Even if we reject all the right-wing hysteria about the IFE spread by Andrew Gilligan et al, we still oppose their involvement in politics simply because we are secularists. Even if we reject the claims of Bengali leftists that IFE thugs beat up a young Bengali for smoking during Ramadan, then we must admit that their preachers spread messages that pose a threat to women, gays and apostates. Even if we accept that there are no formal links between the IFE and clerical fascists in Saudi Arabia and Bangladesh, then their tacit, informal support should ring alarm bells.
The IFE wants to suggest that the entire Bengali community is muslim and they represent the entire community. They claim that the division in the community is between people who think getting involved in politics is haraam (forbidden by Islamic law) and those, like the IFE, who think it is important that Muslims get involved in politics. However, the real division in Bangladeshi politics is between secularism and political Islam. This goes back to 1971 War of Independence when secular nationalist forces fought fascistic Bengali Islamists who lined up behind the genocidal West Pakistan military. This division is still present both within and outside the Muslim community. For example, the Brick Lane Mosque is secular in that it does not organise Muslims to enter politics as Muslims. This is not because its clerics believe that it is haraam for muslims to get involved in politics; many members of the Brick Lane mosque are involved in politics. The difference is that they are involved as citizens of a secular state, not as muslims with a religious-political agenda.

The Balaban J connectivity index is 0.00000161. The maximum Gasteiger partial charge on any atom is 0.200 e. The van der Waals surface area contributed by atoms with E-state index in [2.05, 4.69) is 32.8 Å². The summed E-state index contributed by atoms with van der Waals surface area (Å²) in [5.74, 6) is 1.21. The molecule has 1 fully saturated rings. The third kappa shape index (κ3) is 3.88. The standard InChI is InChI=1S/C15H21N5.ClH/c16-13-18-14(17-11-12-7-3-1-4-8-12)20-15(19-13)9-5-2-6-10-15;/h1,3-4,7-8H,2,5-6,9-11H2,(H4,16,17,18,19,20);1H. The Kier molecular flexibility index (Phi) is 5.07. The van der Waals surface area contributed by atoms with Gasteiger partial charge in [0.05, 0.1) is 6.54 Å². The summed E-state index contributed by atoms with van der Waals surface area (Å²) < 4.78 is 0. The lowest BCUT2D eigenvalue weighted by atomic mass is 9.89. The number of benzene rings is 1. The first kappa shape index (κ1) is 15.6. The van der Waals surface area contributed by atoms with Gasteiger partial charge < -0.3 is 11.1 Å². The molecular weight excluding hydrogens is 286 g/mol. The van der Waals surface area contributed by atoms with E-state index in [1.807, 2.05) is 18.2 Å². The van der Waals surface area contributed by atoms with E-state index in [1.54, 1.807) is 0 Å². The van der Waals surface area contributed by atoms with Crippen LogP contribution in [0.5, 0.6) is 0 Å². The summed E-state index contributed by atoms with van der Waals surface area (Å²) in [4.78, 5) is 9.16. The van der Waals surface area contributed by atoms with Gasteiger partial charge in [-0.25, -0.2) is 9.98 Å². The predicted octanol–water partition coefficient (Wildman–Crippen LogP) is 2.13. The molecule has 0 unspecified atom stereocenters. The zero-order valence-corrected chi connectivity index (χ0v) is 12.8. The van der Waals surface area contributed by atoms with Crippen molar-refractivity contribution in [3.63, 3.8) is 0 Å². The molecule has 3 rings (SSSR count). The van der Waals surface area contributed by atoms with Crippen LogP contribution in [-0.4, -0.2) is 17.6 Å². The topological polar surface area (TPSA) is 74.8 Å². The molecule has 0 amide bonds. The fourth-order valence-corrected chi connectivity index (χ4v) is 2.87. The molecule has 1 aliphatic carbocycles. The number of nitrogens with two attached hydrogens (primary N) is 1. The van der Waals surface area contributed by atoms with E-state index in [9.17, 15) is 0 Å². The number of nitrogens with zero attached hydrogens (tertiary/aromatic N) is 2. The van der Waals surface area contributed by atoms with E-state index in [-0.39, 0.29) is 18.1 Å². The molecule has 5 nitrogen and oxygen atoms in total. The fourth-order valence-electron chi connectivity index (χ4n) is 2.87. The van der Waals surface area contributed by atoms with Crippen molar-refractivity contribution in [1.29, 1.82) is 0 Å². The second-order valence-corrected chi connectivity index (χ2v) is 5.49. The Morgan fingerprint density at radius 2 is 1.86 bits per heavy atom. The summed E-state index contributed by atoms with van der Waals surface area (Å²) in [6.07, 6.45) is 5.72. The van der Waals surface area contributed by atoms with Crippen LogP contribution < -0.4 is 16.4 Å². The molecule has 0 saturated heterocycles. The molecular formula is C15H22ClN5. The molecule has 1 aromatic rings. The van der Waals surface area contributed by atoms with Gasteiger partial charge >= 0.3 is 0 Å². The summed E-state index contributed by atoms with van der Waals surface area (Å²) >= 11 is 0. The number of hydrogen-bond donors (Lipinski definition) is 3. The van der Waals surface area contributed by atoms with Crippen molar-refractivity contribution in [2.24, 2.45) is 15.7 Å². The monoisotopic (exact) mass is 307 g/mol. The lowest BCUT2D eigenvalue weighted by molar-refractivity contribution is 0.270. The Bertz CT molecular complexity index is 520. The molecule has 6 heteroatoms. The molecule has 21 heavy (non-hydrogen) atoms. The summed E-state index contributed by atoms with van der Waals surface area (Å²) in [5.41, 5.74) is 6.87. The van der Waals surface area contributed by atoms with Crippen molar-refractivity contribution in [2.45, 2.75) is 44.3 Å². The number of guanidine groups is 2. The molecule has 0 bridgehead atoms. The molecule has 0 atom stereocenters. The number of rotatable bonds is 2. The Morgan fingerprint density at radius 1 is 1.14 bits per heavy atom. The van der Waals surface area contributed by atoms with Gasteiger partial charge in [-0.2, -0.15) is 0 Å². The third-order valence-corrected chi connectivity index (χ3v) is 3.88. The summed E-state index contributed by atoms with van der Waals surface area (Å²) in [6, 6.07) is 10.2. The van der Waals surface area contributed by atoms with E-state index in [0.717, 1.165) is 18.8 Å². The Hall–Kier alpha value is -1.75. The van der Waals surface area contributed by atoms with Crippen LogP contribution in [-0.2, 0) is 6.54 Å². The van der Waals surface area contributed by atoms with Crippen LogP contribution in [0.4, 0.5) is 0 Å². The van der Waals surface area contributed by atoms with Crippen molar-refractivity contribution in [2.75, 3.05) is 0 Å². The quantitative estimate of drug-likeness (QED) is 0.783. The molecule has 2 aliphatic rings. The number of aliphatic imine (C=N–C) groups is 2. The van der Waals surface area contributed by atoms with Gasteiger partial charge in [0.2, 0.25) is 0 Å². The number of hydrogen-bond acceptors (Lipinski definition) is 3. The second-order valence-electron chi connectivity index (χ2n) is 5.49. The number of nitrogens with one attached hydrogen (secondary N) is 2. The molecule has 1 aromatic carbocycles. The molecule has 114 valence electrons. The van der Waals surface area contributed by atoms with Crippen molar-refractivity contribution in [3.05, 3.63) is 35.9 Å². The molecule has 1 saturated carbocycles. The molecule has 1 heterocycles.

By refusing to acknowledge these real dynamics, the would-be-left becomes cheerleaders and subordinate partners for political Islam backed by the local bourgeoisie whilst alienating secular, working-class Bengalis.